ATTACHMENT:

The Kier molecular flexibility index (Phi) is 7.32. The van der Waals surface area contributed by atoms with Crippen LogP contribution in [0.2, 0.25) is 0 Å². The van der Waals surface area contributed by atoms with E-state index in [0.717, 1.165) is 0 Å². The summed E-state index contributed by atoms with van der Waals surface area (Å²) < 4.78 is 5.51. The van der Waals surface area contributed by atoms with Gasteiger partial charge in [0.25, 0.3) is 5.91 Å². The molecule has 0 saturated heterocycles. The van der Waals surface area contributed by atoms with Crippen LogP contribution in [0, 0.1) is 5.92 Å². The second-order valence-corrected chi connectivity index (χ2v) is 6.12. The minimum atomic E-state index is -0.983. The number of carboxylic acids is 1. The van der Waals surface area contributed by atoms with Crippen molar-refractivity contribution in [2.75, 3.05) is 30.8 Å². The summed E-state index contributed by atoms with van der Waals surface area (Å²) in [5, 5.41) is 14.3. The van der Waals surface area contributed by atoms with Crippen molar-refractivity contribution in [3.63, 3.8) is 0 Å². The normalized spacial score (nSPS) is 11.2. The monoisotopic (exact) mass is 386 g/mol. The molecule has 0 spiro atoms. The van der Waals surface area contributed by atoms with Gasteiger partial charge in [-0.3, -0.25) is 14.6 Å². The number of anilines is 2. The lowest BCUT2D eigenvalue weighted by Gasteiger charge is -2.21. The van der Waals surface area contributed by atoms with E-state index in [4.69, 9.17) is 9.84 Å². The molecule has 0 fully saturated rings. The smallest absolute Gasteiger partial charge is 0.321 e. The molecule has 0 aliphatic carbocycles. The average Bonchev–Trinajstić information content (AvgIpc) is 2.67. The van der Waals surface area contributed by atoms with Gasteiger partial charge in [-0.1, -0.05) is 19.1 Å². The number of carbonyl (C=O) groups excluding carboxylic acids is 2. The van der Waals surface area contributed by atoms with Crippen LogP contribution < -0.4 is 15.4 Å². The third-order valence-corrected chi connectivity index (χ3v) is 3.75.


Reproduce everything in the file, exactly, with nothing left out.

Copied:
The Kier molecular flexibility index (Phi) is 7.32. The van der Waals surface area contributed by atoms with Crippen LogP contribution in [0.2, 0.25) is 0 Å². The van der Waals surface area contributed by atoms with E-state index in [0.717, 1.165) is 0 Å². The summed E-state index contributed by atoms with van der Waals surface area (Å²) < 4.78 is 5.51. The van der Waals surface area contributed by atoms with Gasteiger partial charge in [0.25, 0.3) is 5.91 Å². The molecule has 0 saturated heterocycles. The van der Waals surface area contributed by atoms with Crippen LogP contribution in [0, 0.1) is 5.92 Å². The second-order valence-corrected chi connectivity index (χ2v) is 6.12. The minimum atomic E-state index is -0.983. The number of carboxylic acids is 1. The van der Waals surface area contributed by atoms with Crippen molar-refractivity contribution in [2.75, 3.05) is 30.8 Å². The summed E-state index contributed by atoms with van der Waals surface area (Å²) in [5, 5.41) is 14.3. The van der Waals surface area contributed by atoms with Crippen molar-refractivity contribution in [3.63, 3.8) is 0 Å². The normalized spacial score (nSPS) is 11.2. The monoisotopic (exact) mass is 386 g/mol. The molecule has 0 spiro atoms. The van der Waals surface area contributed by atoms with Gasteiger partial charge in [-0.3, -0.25) is 14.6 Å². The number of anilines is 2. The lowest BCUT2D eigenvalue weighted by Gasteiger charge is -2.21. The van der Waals surface area contributed by atoms with E-state index in [4.69, 9.17) is 9.84 Å². The molecule has 0 fully saturated rings. The smallest absolute Gasteiger partial charge is 0.321 e. The molecule has 0 aliphatic carbocycles. The average Bonchev–Trinajstić information content (AvgIpc) is 2.67. The van der Waals surface area contributed by atoms with Gasteiger partial charge in [-0.1, -0.05) is 19.1 Å². The number of carbonyl (C=O) groups excluding carboxylic acids is 2. The van der Waals surface area contributed by atoms with Crippen LogP contribution < -0.4 is 15.4 Å². The third-order valence-corrected chi connectivity index (χ3v) is 3.75.